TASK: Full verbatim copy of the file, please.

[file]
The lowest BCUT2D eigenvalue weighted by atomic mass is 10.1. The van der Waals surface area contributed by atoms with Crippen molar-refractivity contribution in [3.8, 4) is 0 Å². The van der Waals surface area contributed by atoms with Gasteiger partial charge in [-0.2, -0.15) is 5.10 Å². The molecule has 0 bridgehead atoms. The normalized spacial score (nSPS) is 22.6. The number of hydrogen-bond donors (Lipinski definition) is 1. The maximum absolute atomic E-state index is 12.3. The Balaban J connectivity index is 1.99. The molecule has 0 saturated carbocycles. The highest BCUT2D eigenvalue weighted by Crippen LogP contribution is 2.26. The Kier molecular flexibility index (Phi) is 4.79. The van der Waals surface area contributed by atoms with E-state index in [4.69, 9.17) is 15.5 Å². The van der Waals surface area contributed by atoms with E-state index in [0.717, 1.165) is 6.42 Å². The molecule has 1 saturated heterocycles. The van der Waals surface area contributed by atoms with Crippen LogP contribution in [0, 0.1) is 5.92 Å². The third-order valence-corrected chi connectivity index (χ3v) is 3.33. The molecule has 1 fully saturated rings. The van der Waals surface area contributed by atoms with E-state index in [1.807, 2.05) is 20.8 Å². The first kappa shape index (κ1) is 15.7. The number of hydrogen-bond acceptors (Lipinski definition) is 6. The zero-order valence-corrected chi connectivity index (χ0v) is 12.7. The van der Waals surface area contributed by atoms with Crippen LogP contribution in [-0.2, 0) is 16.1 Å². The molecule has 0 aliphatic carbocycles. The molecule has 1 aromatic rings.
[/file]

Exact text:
The lowest BCUT2D eigenvalue weighted by atomic mass is 10.1. The van der Waals surface area contributed by atoms with Crippen molar-refractivity contribution in [3.8, 4) is 0 Å². The van der Waals surface area contributed by atoms with Gasteiger partial charge in [-0.2, -0.15) is 5.10 Å². The molecule has 0 bridgehead atoms. The normalized spacial score (nSPS) is 22.6. The number of hydrogen-bond donors (Lipinski definition) is 1. The maximum absolute atomic E-state index is 12.3. The Balaban J connectivity index is 1.99. The molecule has 0 saturated carbocycles. The highest BCUT2D eigenvalue weighted by Crippen LogP contribution is 2.26. The Kier molecular flexibility index (Phi) is 4.79. The van der Waals surface area contributed by atoms with E-state index in [4.69, 9.17) is 15.5 Å². The van der Waals surface area contributed by atoms with E-state index in [0.717, 1.165) is 6.42 Å². The molecule has 1 saturated heterocycles. The van der Waals surface area contributed by atoms with Crippen LogP contribution in [0, 0.1) is 5.92 Å². The third-order valence-corrected chi connectivity index (χ3v) is 3.33. The molecule has 1 fully saturated rings. The van der Waals surface area contributed by atoms with E-state index in [1.807, 2.05) is 20.8 Å². The first kappa shape index (κ1) is 15.7. The number of hydrogen-bond acceptors (Lipinski definition) is 6. The zero-order valence-corrected chi connectivity index (χ0v) is 12.7. The van der Waals surface area contributed by atoms with Crippen LogP contribution in [-0.2, 0) is 16.1 Å². The molecule has 0 aliphatic carbocycles. The molecule has 1 aromatic rings.